Table of Contents
Journal of Allergy
Volume 2011, Article ID 736319, 12 pages
Review Article

Arginase and Arginine Dysregulation in Asthma

1Bay Area Pediatric Pulmonary Medical Corporation, Children's Hospital & Research Center Oakland, Oakland, CA 94609, USA
2Department of Emergency Medicine, Children's Hospital & Research Center Oakland, Oakland, CA 94609, USA

Received 1 December 2010; Revised 7 February 2011; Accepted 10 February 2011

Academic Editor: Stephen P. Peters

Copyright © 2011 Renée C. Benson et al. This is an open access article distributed under the Creative Commons Attribution License, which permits unrestricted use, distribution, and reproduction in any medium, provided the original work is properly cited.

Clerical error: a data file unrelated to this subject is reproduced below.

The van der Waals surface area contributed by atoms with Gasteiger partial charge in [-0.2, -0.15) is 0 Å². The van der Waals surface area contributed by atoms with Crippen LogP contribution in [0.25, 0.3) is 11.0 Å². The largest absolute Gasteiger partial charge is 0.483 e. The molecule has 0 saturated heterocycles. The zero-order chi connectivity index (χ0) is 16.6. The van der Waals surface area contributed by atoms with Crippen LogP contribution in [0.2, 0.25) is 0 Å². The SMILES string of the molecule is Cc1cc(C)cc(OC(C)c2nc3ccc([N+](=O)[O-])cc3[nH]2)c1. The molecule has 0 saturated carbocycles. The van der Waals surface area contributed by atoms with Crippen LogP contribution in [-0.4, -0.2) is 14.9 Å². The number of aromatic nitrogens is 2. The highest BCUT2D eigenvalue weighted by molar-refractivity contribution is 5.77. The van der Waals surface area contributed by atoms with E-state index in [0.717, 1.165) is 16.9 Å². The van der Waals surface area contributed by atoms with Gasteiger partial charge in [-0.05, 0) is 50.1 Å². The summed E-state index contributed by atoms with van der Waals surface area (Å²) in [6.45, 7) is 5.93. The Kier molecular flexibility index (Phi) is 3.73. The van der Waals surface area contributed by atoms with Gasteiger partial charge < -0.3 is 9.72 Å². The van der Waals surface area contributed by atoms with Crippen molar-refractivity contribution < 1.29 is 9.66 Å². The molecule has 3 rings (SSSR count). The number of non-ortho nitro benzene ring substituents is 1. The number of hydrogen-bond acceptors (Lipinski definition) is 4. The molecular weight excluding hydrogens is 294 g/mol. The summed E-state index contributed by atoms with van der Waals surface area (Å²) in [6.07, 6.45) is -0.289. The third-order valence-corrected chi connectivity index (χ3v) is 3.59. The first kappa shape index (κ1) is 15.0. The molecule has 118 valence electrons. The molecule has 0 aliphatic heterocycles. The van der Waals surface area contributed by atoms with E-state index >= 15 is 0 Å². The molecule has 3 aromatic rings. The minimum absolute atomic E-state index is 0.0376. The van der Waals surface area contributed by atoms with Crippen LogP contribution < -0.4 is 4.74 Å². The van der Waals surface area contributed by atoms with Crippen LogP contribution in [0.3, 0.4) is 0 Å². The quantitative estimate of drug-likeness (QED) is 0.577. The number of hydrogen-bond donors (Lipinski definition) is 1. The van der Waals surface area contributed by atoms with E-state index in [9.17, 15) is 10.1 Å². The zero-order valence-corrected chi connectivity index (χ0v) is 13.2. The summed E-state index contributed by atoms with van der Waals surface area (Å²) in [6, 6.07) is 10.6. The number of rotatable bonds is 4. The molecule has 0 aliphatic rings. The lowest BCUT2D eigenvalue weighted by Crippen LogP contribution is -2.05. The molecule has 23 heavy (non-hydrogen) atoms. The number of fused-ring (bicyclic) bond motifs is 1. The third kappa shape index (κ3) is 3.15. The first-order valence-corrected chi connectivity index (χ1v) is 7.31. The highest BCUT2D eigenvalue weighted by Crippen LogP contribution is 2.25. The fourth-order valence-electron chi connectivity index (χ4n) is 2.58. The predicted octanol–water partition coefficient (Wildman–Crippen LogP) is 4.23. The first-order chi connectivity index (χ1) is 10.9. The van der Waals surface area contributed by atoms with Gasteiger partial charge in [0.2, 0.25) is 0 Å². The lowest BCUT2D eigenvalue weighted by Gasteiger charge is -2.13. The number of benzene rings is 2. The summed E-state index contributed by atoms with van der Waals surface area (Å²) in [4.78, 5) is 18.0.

In recent years, evidence has accumulated indicating that the enzyme arginase, which converts L-arginine into L-ornithine and urea, plays a key role in the pathogenesis of pulmonary disorders such as asthma through dysregulation of L-arginine metabolism and modulation of nitric oxide (NO) homeostasis. Allergic asthma is characterized by airway hyperresponsiveness, inflammation, and remodeling. Through substrate competition, arginase decreases bioavailability of L-arginine for nitric oxide synthase (NOS), thereby limiting NO production with subsequent effects on airway tone and inflammation. By decreasing L-arginine bioavailability, arginase may also contribute to the uncoupling of NOS and the formation of the proinflammatory oxidant peroxynitrite in the airways. Finally, arginase may play a role in the development of chronic airway remodeling through formation of L-ornithine with downstream production of polyamines and L-proline, which are involved in processes of cellular proliferation and collagen deposition. Further research on modulation of arginase activity and L-arginine bioavailability may reveal promising novel therapeutic strategies for asthma.